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A 31-year-old male asked:

erectile dysfunction due to atherosclerosis can it be cured?

3 doctor answers5 doctors weighed in
Dr. Bennett Werner
Cardiology 44 years experience
NO: But it can be treated. You would be well advised to stop smoking immediately which will immediately reduce your carbon monoxide levels and improve oxygenation to your vital tissues. Alcohol use also greatly exacerbates ed and you should avoid it when you're sexually active.
Dr. Paul Peirsel
Preventive Medicine 48 years experience
Chelation therapy: Chelation therapy has been used for the treatment of atherosclerosis for over six decades. Ed can be an early sign of atherosclerosis that may involve other organs, most commonly the heart. Although other etiologies must be evaluated, this condition should not be ignored for both physical and emotional reasons. Pad treatment with edta chelation therapy resulted in 85% good to excellent results.
Dr. Bennett Werner
Cardiology 44 years experience
I don't agree. Chelation therapy has never been shown to be effective for this indiation. See: http://www.mayoclinic.com/health/chelation-therapy/MY00159
Jul 22, 2013
Dr. Calvin Weisberger
Cardiology 51 years experience
ED: Ed due to atherosclerosis can be treated, cure would require resolution of the atherosclerotic changes and this is unlikely.

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Similar questions

A 21-year-old member asked:

Can erectile dysfunction be prevented?

2 doctor answers5 doctors weighed in
Dr. Moez Khorsandi
Urology 27 years experience
Yes: Erectile dysfunction occurs as a man ages. The extent to which is affects the person, howver, is variable. Some prevention methods include eating healthy and staying fit (exercising). More importantly, if one has diabetes, hi blood pressure, or other medical issues, it is vital that these conditions be well treated to prevent future complications include erectile dysfunction.
A 21-year-old member asked:

Difficulty with erections is not that common and doesn't happen to "real" men right?

2 doctor answers2 doctors weighed in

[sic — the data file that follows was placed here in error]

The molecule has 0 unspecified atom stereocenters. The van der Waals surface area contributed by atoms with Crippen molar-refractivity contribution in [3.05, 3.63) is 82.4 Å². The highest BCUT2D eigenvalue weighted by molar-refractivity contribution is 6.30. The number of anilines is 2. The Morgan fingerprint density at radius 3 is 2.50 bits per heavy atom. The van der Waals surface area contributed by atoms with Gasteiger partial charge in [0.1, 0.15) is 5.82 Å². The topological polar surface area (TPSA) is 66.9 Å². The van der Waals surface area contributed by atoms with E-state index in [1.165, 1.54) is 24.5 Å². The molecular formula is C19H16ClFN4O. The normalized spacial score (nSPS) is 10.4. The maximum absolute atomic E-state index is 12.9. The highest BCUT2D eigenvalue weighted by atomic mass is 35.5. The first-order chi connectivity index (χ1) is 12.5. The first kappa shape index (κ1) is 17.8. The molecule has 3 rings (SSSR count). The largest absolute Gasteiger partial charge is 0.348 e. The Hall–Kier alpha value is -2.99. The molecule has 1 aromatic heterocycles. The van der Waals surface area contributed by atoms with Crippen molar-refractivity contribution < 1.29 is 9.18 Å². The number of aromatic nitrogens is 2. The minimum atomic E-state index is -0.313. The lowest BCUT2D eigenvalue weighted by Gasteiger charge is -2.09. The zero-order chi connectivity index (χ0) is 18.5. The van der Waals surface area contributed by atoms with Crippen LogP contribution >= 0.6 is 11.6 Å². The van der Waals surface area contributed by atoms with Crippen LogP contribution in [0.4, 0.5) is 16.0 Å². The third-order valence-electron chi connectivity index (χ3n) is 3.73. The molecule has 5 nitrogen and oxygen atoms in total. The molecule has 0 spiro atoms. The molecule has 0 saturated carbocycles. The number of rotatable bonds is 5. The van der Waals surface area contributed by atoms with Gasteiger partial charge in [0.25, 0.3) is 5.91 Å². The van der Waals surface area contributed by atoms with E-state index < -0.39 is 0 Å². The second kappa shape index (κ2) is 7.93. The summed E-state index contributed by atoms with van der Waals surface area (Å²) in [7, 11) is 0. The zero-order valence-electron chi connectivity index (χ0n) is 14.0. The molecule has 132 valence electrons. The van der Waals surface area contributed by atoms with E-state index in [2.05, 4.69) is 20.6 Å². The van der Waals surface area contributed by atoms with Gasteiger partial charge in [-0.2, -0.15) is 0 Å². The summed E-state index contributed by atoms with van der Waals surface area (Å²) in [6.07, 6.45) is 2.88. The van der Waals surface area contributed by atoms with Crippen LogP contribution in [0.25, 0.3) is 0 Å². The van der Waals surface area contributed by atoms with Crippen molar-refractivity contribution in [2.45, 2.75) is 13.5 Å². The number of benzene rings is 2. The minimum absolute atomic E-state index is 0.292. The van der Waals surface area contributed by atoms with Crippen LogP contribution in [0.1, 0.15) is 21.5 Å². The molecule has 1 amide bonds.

Dr. Robert Kwok
Pediatrics 33 years experience
Happens occasionally: A good erection is greatly influenced by emotions. In a younger man, without age-related erection problems or hormonal imbalances, a poor erection can be due to stress (stress at home, at work, in the relationship, etc.), due to other distractions (a toothache, a tummy ache, etc.), due to worries (worries about getting a woman pregnant, catching an std, his "other girlfriend finding out", etc.).
A 21-year-old member asked:

Erectile dysfunction doesn't really affect your health and you should learn to live with it and be a man about it, right?

3 doctor answers15 doctors weighed in
Dr. Jesse Mills
Urology 20 years experience
Wrong!: Ed can be an early signal that a man's heart or brain is at risk for heart disease or stroke. Ed can happen 10 years before a man develops life-threatening heart disease. All men with ED need to see a health care provider.
A 22-year-old member asked:

How does the vascular system play a role in erectile dysfunction?

2 doctor answers3 doctors weighed in
Dr. Michael Klein
Family Medicine 21 years experience
Blood flow: Erections work when a vigorous arterial supply fills the spongy tissue of the penis. This causes the penis to become erect and also crushes the outflow veins to prevent the erection from immediately going down. If there is not a strong enough inward arterial flow, the penis may not become fully erect, or will not suppress the vein enough to reduce outflow and keep the erection.
CA
A 38-year-old member asked:

If you have clogged arteries in your arms and legs, is it possible to have them in your neck?

2 doctor answers8 doctors weighed in
Dr. Oliver Aalami
Vascular Surgery 23 years experience
Yes: You almost have to imagine the arteries of the body as a tree. If one branch is diseased, then it is likely that other branches are also diseased. In fact, we know that peripheral vascular disease is a strong marker for coronary artery disease. If you have peripheral vascular disease, there is a greater than 90% chance that you have concomitant coronary artery disease.

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Last updated Sep 28, 2016
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